in southeastern New Mexico, the village of Ruidoso
is a picturesque
mountain community surrounded by Lincoln National Forest.
The area has a permanent population of about 9,500 which
increases to three times that amount during the summer months.
Texas provides the main influx of people who travel to the
cool forested mountains of Ruidoso each summer. Small vacation
cottages, rustic homes and grandiose starter castles pepper
the steep, winding and heavily wooded canyons that place
the community at risk of wildfire. According to the 2000
census, over 43% of the homes in Ruidoso are seasonally
occupied. The average household income is $35,626 and the
average home value is $106,544. At an elevation of 6,900
feet Ruidoso is located in ponderosa pine forests with an
understory of pinon-juniper, gambel and shrub oak.
urban interface fires
2000 Ruidoso has experienced a variety of interface fires.
In March 2002, the Kokopelli fire burned almost 1000 acres
and overran a subdivision destroying 29 structures.
During June 2001, the Trap and Skeet fire burned 463 acres
on Ruidoso's west side and in May 2000 the Cree fire burned
6,500 acres, destroyed 3 homes and forced hundreds of residents
on Ruidoso's east side to evacuate their homes. In 2001,
Ruidoso was ranked the second most vulnerable
community at risk for wildfire in the nation by the U.S.
Forest Service (USFS). New Mexico State Forestry (NMSF)
named Ruidoso as number one on the state's list of communities
most at risk of catastrophic wildfire. According to the
USFS, Ruidoso will always be at risk because of the density
of the forest and the inter-mixed nature of the community.
New Mexico State Forestry's Twenty Communities Strategy
called for stakeholders in each community to come together
to address the wildfire threat. In 2000 Capitan District
Forester, Barbara Luna, brought local agencies together
and stressed the need for a collaborative effort in Ruidoso.
As a result the Ruidoso Wildland Urban Interface Group (RWUIG)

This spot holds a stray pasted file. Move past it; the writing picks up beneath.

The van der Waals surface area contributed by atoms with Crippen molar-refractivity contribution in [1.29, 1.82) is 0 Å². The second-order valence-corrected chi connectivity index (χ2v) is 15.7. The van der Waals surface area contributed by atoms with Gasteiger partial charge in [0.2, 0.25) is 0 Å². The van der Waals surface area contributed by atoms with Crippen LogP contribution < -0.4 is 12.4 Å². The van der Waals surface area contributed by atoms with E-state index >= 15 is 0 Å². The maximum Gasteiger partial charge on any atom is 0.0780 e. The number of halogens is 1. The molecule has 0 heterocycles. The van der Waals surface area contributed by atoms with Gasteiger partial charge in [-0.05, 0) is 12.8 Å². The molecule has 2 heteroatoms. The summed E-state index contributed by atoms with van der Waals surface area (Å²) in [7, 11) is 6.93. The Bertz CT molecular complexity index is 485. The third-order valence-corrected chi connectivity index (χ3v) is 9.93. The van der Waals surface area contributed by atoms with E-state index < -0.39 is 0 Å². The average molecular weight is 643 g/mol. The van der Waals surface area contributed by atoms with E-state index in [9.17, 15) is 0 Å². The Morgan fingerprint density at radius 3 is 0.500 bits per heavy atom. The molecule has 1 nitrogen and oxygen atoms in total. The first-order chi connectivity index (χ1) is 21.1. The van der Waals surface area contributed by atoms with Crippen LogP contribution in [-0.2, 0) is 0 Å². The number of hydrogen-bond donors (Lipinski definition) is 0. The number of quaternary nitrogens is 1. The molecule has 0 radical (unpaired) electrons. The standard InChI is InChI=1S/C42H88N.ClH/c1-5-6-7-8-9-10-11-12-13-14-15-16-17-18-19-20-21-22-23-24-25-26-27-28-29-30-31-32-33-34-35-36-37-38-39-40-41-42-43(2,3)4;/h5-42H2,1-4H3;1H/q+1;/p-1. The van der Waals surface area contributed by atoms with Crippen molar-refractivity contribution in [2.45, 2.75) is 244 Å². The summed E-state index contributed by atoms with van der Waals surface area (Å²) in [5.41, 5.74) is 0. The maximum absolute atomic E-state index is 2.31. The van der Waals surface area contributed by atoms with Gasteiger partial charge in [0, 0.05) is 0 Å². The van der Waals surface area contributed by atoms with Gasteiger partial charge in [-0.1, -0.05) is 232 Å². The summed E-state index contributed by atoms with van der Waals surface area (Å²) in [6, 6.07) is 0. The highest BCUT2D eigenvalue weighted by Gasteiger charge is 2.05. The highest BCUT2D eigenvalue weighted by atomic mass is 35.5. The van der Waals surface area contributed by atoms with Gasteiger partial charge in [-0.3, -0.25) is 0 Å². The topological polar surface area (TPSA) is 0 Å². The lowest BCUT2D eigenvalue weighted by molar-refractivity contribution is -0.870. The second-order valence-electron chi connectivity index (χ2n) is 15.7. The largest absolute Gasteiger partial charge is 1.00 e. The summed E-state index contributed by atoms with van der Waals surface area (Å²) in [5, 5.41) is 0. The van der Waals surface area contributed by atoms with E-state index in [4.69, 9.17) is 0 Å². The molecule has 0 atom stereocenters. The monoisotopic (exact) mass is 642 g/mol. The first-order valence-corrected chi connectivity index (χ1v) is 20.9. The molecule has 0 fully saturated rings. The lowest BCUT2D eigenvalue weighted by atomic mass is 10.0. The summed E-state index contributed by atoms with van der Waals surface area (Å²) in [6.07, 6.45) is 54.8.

was formed. RWUIG is the main coordinating entity to address
the wildfire threat facing Ruidoso. Composed of members
from federal, state and local agencies from the public and
private sectors, RWUIG prioritizes areas for treatment and
coordinates the efforts of various organizations to achieve
these prioritized objectives. RWUIG also serves as a forum
to share perspectives and provides a regular point of contact
among diverse members who otherwise might interact only
on an ad hoc or one-on-one basis. The group is coordinated
by Ruidoso's Urban Forester, Rick DeIaco.
Fire Plan (NFP) Community Assistance Programs
New Mexico, NFP Community Assistance Programs incentivize
communities to address their wildfire threat through five
grant programs; 1) 20 Communities Cost-Share Program, supports
thinning on private land, 2) Economic
Action Programs, develops economic opportunities related
to traditionally underutilized wood products 3) Volunteer/Rural
Fire Assistance, improves firefighting capabilities
of rural fire departments 4) Four
Corners Sustainable Forest Partnerships, promotes community
development through forest restoration and 5) Collaborative
Forest Restoration Program, supports projects to restore
forests on public lands.
aggressively seeks monies under these programs. In 2001,
Ruidoso was funded $1,331,975 through NFP Community Assistance
Programs. In 2002, Ruidoso was allocated $942,699 in these
does Ruidoso have such a high wildfire risk?
will always be at risk (of wildfire) because of the density
of the forest and the intermixed nature of the community."
Hawkes, USFS, Smokey Bear District Ranger
in southeastern New Mexico's ponderosa pine forests means
living with the threat of catastrophic wildfire. Historically,
the ponderosa pine forest burned every three to seven
years with a low intensity fire that cleared the forest
floor of small trees and shrubs. Fuels were reduced which
kept the risk low for catastrophic wildfire. Decades of
aggressive fire fighting policies reduced or prevented
these low intensity fires and the overcrowded forests
of today are the result. Heavily wooded forests coupled
with a decade of drier weather patterns have left the
ponderosa pine stressed and vulnerable to disease and
insects. Infestations of pine beetles and dwarf mistletoe
contribute further to the declining forest health. As
the forest health has worsened, the threat of catastrophic
wildfire has increased.
mistletoe (top) and pine beetle damage (bottom) in Ruidoso's
wildland urban interface.